When the Legends Die
Part II: The School: Chapters 19–21
When Neil Swanson attempts to train Tom as a plowboy, he shows little interest and makes several mistakes. Swanson punishes him by assigning him unappealing duties such as cleaning the barn and milking the cows. During one incident, the cows gain access to a nearby cornfield where they gorge themselves on their fill of corn. When Swanson discovers the sick cows, he punishes Tom by forcing him to herd wild horses. Tom finds this work surprisingly likeable and begins to attempt the taming and riding of some of the unbroken horses. However, when Benny spots him in this act, he removes him from the job and sends him back to the cow barn. When spring arrives, Tom begins to work as a shepherd with Albert Left Hand.
Albert Left Hand rarely interacts with Tom, and when he does talk, he criticizes Tom for his laziness and expresses his bitterness about life. Nonetheless, Tom finds a certain degree of solace in his work, as it allows him to experience the outdoors. After learning to help the ewes give birth, Tom succeeds in saving the majority of the newly born lamb that season. He travels to Bayfield to sell the wool he has shorn from the sheep.
During his trip to Bayfield in order to sell the wool, Tom recognizes a bridle in a storefront as the exact bridle he made in school and is shocked at the high price tag on the item. Two cowhands in Bayfield challenge Tom to ride a wild horse, promising to award him a quarter should he succeed. While Tom stays on the horse, Slim, his challenger, falls off. Slim ups the ante by offering Tom a dollar if he can repeat such a performance. After two successful rides, Red Dillon, who makes his living by breaking broncos, approaches Tom, offering him a job in New Mexico. There he owns a herd of wild horses, and he promises to educate the boy in all aspects of bronco taming and riding. Eager to take the job, Tom explains that he must first talk to his current employer, Albert Left Hand.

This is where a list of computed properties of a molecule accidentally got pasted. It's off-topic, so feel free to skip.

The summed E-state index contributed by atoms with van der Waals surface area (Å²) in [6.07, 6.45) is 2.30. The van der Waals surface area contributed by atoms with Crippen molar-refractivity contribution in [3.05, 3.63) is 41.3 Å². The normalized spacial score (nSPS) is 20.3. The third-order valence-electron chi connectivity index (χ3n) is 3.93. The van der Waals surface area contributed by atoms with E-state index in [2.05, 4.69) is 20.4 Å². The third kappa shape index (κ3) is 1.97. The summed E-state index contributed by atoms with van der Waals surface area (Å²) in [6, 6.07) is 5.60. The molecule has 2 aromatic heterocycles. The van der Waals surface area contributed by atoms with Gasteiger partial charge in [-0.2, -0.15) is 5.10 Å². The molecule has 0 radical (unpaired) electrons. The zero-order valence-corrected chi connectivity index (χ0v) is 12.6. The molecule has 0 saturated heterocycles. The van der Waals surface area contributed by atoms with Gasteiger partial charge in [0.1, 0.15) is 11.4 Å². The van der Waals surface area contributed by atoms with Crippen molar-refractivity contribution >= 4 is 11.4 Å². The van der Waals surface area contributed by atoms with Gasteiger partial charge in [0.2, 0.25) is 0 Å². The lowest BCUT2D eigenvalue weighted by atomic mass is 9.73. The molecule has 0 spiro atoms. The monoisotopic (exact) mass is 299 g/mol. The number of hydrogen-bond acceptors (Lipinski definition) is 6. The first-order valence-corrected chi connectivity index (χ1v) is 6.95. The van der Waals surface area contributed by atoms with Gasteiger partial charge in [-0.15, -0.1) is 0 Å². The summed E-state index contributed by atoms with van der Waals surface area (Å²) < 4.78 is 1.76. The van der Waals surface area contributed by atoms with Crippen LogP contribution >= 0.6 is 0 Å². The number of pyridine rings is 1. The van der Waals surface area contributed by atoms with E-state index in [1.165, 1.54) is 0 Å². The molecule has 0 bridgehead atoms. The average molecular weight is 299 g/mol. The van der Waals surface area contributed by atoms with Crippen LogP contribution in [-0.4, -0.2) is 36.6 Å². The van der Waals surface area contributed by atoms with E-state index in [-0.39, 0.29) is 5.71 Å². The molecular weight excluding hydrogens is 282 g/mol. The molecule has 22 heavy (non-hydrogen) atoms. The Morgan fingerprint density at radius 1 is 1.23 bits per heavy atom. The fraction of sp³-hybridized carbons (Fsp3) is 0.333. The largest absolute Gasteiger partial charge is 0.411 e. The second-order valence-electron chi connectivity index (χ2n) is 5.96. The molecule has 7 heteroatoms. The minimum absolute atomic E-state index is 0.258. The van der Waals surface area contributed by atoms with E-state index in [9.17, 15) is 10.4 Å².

In this phase of Tom's life he has little control over the events of his life. During his life in the wilderness, Tom had been largely able to determine his own fate and to make his own decisions. His well being had been inextricably linked to the natural world, but he had controlled all the other elements of his existence. In his life in Pagosa, on the other hand, his fate rests in the hands of authority figures such as schoolteachers and bosses. They constantly shuffle him from one occupation to another, with little regard for his feelings on the matter.
Tom's attitudes toward his job as a plowboy in many ways reflect his Native American heritage. The smells on the farm, unfamiliar to Tom, constantly nauseate him. He also finds plowing a futile practice. Borland writes, "But plowing seemed stupid to him. Why should anyone rip up the grass, even if it was sparse grass, and make the earth grow something else? If left to itself, the earth would grow grass and many other good things. When you plowed up the grass you were making the earth into something it did not want to be." This passage expresses beliefs consistent not only with Tom's individual beliefs but also with Native American beliefs in general. Native Americans often found European methods of farming, which involve a significant reworking of the land, contrary to the natural order of the world. In accordance, Tom questions the practice of plowing as it attempts to force the land to produce certain plants.
When Benny catches Tom attempting to ride the unbroken broncos, Tom contemplates the domestication of horses and its novelty. Borland writes, "In the old days people had respected their horses, tamed them. But the old days were gone. Now they broke their horses, broke their spirit." To a certain extent, his thoughts about unbroken horses serve as a metaphor for his own situation. Tom, like a wild horse, had possessed an inherent sense of rebellion. While this rebelliousness often complicated interactions with authorities and manifested itself violently or explosively, it also represented an important part of Tom's personality and spirit. However, when the painful events of his life became too much of a burden to bear, Tom crumbled under the pressure and consequently lost the passion that had accompanied the wildness. His efforts to come to terms with the civilized world eventually "broke his spirit" as well.
In Chapter 21, the author speaks to the economic exploitation of Native Americans during the time period in which this novel is set. When Tom spots the bridle he has produced, free of charge, for sale in a shop window for a price of five precious dollars, this exploitation becomes clear. Such practices occurred with some regularity in this era.
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